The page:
R-Net’s last meeting for young reserachers happened last night in the swanky champagne bar of The International on the corner of St. Martin’s Lane.
Good conversations were had by all (I am sure) helped by the free booze and excellent hosting by John and Chris.
I learnt a few things too:
1. What ‘long tail’ marketing/economics was about
2. There is at least one fan of Orange’s I am everyone campaign
3. Nobody knows how to set up a blog (see next post on Monday)
4. Nantes is nowhere near Lyon.
I am also smiling a lot today because I won this magnum of champagne which is sitting proudly (stillunopened) by my kitchen sink. No, I didn’t wake up on a park bench this morning clutching an empty champagne bottle as a few of you thought.
Feel free to leave a few comments on how it went or what you thought too or even on the quality of my photography.
Till next time and hoping there’ll still be a few more raffles.
In my first few years at Saatchi’s I worked on ‘Destination Branding’ branding accounts. It’s a fascinating area of branding whereby environments can be branded in exceptionally imaginative ways (rather self-explanatory title isn’t it?!).
Recently, I thought about this area whilst doing fieldwork in Liverpool, our new Capital of Culture. Arriving at Liverpool Lime Street I was hoping the station would give enough impact to match it’s new ‘Culture’ title.
To be fair, they do a good job with a series of large banners advertising art exhbitions, super lamb bananas , bushes trimmed into golfers, glassed etched panels running as a see-through wall between platforms and a gigantic branded facades/hoardings covering buildings. And that’s just when you arrive (sadly all I have to go on is the station and and the 2 minute walk to a neighborouing hotel so was unable to see the rest of the city!)
To be honest, I don’t know how much research is done into this ‘destination branding’ area. I am aware it is an relatively untapped resource in the communication shope/branding world.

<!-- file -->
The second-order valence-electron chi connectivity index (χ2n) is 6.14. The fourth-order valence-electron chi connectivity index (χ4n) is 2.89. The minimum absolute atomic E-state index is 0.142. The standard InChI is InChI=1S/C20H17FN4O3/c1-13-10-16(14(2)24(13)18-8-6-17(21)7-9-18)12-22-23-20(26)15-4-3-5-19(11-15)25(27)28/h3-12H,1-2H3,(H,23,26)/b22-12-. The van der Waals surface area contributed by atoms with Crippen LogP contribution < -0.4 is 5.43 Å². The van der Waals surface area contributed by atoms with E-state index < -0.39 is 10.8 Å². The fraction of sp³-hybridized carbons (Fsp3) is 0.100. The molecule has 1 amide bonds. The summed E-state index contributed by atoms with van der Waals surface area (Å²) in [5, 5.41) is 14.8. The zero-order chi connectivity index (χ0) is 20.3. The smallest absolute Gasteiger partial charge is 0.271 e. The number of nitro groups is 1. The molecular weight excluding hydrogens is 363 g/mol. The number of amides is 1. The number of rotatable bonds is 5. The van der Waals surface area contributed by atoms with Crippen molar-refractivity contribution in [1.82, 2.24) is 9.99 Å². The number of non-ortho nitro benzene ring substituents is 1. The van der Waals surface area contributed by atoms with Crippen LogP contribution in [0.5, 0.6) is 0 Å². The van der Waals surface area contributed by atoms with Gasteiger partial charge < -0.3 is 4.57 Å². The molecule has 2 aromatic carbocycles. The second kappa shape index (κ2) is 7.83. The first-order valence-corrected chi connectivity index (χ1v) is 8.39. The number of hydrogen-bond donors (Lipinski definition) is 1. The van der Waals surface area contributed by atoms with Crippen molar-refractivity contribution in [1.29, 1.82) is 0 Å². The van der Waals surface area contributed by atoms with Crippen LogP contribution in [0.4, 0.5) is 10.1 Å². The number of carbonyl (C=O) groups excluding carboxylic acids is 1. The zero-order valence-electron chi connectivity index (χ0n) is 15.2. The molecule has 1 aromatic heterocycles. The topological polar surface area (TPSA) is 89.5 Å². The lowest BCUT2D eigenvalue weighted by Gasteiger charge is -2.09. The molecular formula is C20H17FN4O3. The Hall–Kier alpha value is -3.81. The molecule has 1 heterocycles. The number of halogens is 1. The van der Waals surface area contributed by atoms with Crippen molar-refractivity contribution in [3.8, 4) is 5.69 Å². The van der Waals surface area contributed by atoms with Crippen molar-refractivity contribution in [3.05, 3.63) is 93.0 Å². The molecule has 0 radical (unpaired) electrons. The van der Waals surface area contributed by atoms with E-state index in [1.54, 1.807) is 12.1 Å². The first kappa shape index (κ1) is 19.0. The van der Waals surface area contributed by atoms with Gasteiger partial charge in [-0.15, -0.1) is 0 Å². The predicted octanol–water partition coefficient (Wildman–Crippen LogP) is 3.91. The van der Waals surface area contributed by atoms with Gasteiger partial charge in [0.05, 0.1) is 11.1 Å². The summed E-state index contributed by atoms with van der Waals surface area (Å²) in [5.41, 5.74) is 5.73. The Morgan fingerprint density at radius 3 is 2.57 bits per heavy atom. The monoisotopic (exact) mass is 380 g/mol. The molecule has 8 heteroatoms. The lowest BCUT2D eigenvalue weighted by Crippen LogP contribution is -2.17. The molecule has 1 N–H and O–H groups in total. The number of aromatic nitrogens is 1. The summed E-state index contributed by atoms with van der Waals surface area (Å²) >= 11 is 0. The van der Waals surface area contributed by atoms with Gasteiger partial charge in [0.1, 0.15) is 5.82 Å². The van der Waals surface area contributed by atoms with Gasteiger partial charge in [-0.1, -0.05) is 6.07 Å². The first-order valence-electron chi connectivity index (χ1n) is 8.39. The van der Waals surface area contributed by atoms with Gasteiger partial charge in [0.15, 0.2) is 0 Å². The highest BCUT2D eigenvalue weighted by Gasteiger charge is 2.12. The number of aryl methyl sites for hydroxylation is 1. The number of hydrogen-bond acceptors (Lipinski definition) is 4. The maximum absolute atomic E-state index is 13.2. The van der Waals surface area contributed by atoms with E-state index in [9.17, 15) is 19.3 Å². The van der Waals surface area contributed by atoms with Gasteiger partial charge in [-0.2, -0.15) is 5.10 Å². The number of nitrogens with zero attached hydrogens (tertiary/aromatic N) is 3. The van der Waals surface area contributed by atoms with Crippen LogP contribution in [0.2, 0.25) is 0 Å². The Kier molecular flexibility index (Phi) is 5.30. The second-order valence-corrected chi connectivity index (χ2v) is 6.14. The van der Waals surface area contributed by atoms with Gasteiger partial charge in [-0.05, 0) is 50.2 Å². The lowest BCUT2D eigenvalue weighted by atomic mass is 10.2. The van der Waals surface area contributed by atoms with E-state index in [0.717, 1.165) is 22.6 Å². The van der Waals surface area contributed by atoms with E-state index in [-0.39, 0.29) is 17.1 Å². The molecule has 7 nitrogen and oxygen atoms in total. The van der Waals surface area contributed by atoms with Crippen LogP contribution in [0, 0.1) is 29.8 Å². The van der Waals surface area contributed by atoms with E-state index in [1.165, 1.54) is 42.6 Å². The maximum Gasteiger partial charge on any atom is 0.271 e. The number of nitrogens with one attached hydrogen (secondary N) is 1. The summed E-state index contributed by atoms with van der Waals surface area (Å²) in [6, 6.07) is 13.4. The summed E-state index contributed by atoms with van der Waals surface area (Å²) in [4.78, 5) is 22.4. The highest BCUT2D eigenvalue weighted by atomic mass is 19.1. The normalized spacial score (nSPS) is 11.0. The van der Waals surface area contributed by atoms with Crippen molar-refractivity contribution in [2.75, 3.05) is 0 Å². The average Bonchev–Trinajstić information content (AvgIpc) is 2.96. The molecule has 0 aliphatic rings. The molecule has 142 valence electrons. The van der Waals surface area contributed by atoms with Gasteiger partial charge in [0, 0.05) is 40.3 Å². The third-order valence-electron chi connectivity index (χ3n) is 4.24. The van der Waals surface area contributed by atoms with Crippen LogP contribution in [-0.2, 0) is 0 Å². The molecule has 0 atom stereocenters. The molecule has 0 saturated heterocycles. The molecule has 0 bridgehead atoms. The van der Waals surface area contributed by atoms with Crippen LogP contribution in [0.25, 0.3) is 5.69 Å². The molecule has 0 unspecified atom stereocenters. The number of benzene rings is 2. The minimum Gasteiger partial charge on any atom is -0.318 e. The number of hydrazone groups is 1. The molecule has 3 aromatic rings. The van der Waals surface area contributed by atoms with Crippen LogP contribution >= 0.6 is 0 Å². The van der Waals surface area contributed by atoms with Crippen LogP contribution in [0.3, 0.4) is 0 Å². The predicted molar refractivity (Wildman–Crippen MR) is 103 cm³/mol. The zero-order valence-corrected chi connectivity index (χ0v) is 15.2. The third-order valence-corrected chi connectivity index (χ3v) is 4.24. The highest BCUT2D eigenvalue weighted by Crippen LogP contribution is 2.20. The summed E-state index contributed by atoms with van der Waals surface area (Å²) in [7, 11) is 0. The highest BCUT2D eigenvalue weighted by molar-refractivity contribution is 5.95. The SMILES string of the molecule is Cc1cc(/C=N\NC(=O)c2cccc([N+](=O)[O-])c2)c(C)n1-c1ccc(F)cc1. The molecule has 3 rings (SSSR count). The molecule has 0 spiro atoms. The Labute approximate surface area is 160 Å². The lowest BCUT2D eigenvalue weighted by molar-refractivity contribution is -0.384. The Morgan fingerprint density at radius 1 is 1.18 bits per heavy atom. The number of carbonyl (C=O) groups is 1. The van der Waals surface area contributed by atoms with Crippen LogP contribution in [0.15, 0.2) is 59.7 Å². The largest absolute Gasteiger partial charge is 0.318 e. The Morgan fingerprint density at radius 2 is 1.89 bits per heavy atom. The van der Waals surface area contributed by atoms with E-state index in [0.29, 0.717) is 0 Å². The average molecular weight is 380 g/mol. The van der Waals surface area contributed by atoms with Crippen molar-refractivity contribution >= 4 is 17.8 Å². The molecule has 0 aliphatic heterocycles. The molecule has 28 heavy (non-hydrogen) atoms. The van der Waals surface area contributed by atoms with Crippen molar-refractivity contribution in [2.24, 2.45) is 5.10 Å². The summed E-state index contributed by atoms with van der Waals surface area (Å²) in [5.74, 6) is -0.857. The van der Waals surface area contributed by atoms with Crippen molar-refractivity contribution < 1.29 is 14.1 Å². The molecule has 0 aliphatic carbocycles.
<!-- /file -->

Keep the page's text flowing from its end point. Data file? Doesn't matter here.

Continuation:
Alain de Botton’s premise in his book the ‘Architecture of Happiness’ was that our built environment influences who we are as people and our state of happiness. That is the more you care for your environment, the happier you will feel. May sounds more architural than marketing focused but that’s not the case. Take Chiswick Park as a prime example where Branding and architecture come together in the corporate world.
Amoungst high-tec building and a water features & grass landscape, Wolf & Olins delivered a branded destination through the idea of ‘enjoy work’ for the big businesses to rent office space there. Examples of how their branding works is having a playground with regular ‘sporty’ events, branded deck chairs on the grass and acoustic guitars with lots of other examples (take a look at the website). Naturally, it’s been a huge success.
This is an area that seems to have many exciting opportunities where industries of branding, marketing and strategic thinking come together with that of architheture. I would be interested to hear from anybody who’s involved in the ‘reserach’ side of things out there to tell me more what it’s all about. Personally, I see a good deal of worth in it with a healthy dashing of self-fulfillment.
Whilst the 2008 European Championships are just beginning, thought a quick post of the latest Nike ad to put us in the mood. It’s how I dreamt being a footballer would really be.
My money’s on Germany by the way.